Asian markets came under pressure on Tuesday after U.S. stocks pulled in a mixed performance.
Weak quarterly earningsfrom Bank of America and news that National City is close to receiving a capital infusion of up to $7 billion, rekindled concerns about the credit crisis and reminded how U.S. consumers are struggling to make payments.
Asian investors saw this as a good reason to cash-in on the region's recent gains with financials topping the sell list. Mitsubishi UFJ Financial declined more than 2 percent, Mizuho Financial lost 4.7 percent while Australia's Allco Finance tumbled 4.2 percent.
This led the Nikkei 225 Average to close more than 1 percent lower, while the broader Topix lost 1.5 percent or 20 points to end at 1,311. Australia's benchmark S&P/ASX 200 finished 0.6 percent or 35 points lower at 5,564.
But a rise in energy stocks cushioned the losses after NYMEX crude approached a new all-time high of $118 a barrel. Inpex Holdings closed 0.8 percent higher while PetroChina climbed 5.1 percent.
South Korea's KOSPI remained below the 1,800 mark, losing 0.7 percent at the finish line. This followed news of Samsung Group's chairman's resignation, a week after he was indicted for tax evasion and breach of trust. Shares of most Samsung units traded lower on Tuesday. Samsung Fire & Marine dropped 3.3 percent while Samsung Securities plunged 4.8 percent as their chief executives also stepped down for the same reason.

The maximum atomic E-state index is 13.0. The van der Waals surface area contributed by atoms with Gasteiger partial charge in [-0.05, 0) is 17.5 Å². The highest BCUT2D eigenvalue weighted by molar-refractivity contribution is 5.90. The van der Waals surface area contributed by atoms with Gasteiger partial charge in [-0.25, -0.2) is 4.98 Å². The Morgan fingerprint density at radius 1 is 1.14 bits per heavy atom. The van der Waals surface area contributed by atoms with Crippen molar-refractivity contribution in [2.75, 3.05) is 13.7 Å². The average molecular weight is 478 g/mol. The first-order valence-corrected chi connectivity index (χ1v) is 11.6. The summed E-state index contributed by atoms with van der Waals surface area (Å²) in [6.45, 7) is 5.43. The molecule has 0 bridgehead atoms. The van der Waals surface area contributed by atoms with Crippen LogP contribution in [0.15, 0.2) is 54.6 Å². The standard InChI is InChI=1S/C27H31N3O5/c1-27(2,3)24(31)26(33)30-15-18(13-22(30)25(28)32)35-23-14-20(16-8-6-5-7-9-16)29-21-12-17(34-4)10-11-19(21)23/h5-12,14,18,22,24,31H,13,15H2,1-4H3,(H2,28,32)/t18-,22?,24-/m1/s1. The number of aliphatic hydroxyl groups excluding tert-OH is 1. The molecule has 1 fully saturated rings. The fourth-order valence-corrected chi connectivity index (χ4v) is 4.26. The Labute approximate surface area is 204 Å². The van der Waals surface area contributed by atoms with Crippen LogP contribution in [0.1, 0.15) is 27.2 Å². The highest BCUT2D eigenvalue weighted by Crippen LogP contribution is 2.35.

Japan's largest brokerage Nomura Holdings was among the decliners, giving up 2.5 percent on news that several of its employees are under investigation on suspicion of insider trading.
Steelmakers also lost ground on Tuesday following a report in the Nikkei that said Nippon Steel plans to ask automakers and other customers to accept a nearly 40 percent hike in prices for its mainstay steel products to offset soaring raw materials prices. Nippon Steel shares fell 3.1 percent while rival Kobe Steel lost 1.6 percent at the close.
In Hong Kong, PC-maker Lenovo Group was one of the main decliners after IBM sold $83.6 million worth of the Chinese firm's shares at a 6 percent discount to Monday's closing price of HK$5.61. Lenovo's stock fell more than 5 percent on Tuesday. The Hang Seng Index closed 0.9 percent higher at 24939.15.
Investors showed no mercy to China Mobile, selling the stock even after the mainland's largest operator posted a 37 percent jump in quarterly profit. The result was slightly below what analysts were expecting.
But the Shanghai Composite Index bounced back into positive territory after hitting a 13-month low. The index rose 1 percent to 3147.79.
In South-east Asia, Singapore's Straits Times Index gained 0.6 percent while Malaysia's KLSE closed flat.